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War and conflict have profound, deleterious effects on the health of individuals, communities, and nations. How can health institutions work on efforts to reduce conflict and create peace? The first critical step is to define and measure peace.
The objective of the Initiative for Peace Creation (IPC) is to measure peace through the development of appropriate tests that can be administered to individuals within communities across the globe. Measuring peace can contribute to re-shaping the way the world grapples with a problem that silences voices, disrupts economies, and destabilizes nations. Though efforts have been made in the avenue of building peace through health as evidenced by the World Health Organization's "Health as a Bridge for Peace" project, we remain in our developmental stages when dealing with this subject.
The Division's impetus for peace creation comes from its recent health work in post-conflict Southern Sudan. In the course of conducting trainings of healthcare workers on topics ranging from obstetric ultrasound to neonatal resuscitation, Division leaders began to wonder what effects these health interventions had on community peace.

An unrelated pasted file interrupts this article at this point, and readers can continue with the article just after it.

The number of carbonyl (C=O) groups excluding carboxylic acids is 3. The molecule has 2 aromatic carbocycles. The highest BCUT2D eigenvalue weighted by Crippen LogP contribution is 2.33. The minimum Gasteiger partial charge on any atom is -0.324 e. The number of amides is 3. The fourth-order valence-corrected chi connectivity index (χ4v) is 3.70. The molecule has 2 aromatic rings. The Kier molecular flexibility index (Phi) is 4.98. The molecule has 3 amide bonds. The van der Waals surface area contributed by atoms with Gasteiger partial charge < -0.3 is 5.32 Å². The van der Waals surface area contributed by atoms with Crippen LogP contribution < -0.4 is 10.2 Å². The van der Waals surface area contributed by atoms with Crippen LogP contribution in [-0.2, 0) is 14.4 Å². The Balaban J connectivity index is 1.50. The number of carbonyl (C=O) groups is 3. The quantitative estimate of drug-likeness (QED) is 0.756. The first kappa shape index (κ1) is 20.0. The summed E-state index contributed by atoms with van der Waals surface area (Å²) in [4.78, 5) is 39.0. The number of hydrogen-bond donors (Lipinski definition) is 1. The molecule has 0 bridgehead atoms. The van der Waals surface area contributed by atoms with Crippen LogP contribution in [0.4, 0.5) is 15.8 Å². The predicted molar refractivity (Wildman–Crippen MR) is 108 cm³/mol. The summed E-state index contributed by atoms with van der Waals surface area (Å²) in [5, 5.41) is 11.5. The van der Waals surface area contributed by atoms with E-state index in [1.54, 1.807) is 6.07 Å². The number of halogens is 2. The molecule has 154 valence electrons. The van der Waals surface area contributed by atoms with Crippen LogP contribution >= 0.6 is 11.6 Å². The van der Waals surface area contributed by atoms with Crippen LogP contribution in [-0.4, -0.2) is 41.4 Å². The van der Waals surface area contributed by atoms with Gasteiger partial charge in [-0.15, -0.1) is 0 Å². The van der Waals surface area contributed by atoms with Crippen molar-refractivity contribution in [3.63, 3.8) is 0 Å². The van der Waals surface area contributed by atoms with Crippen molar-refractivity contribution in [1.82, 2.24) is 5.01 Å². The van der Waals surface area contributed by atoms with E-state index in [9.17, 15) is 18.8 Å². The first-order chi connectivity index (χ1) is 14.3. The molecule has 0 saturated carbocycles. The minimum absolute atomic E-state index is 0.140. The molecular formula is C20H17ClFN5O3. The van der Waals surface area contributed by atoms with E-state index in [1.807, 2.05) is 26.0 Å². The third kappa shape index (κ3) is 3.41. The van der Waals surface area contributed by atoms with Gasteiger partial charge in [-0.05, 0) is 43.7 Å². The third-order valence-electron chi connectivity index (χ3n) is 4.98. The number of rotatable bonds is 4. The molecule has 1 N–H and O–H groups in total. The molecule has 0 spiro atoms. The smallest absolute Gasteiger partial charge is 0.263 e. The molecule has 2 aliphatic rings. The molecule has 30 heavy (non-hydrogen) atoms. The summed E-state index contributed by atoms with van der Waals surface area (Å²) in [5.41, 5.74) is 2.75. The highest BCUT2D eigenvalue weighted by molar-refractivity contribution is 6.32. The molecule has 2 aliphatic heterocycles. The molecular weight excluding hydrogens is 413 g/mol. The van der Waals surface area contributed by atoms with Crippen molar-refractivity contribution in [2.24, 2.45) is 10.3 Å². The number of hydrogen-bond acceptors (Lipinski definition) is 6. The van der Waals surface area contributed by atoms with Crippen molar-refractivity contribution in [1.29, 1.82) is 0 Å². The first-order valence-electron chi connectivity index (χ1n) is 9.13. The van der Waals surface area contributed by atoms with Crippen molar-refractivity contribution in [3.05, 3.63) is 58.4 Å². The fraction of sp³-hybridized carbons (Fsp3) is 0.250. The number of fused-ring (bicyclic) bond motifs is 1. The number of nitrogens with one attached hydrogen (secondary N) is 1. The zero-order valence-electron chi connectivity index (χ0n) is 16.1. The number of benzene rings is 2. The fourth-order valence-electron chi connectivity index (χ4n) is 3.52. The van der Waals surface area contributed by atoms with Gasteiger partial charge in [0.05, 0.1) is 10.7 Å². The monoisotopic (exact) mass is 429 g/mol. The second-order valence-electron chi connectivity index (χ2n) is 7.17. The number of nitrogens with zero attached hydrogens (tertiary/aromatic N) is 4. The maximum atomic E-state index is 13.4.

Subsequently, the pilot peace measurement tool will be fine-tuned through a series of onsite testing of individuals in conflict-ridden regions.
The IPC has immediate applications for enhancing solidarity among peoples challenged by conditions that favor disharmony. It provides a reference point to work from as we examine what interventions can improve the conditions of peace in a community. In much the same manner as a clinical evaluation, the use of a peace index can help "diagnose" problems at a community level and determine what intervention is necessary to improve the condition. These interventions may include: micro financing, agricultural assistance, establishment of a health clinic, basic education and health literacy, among other possibilities.
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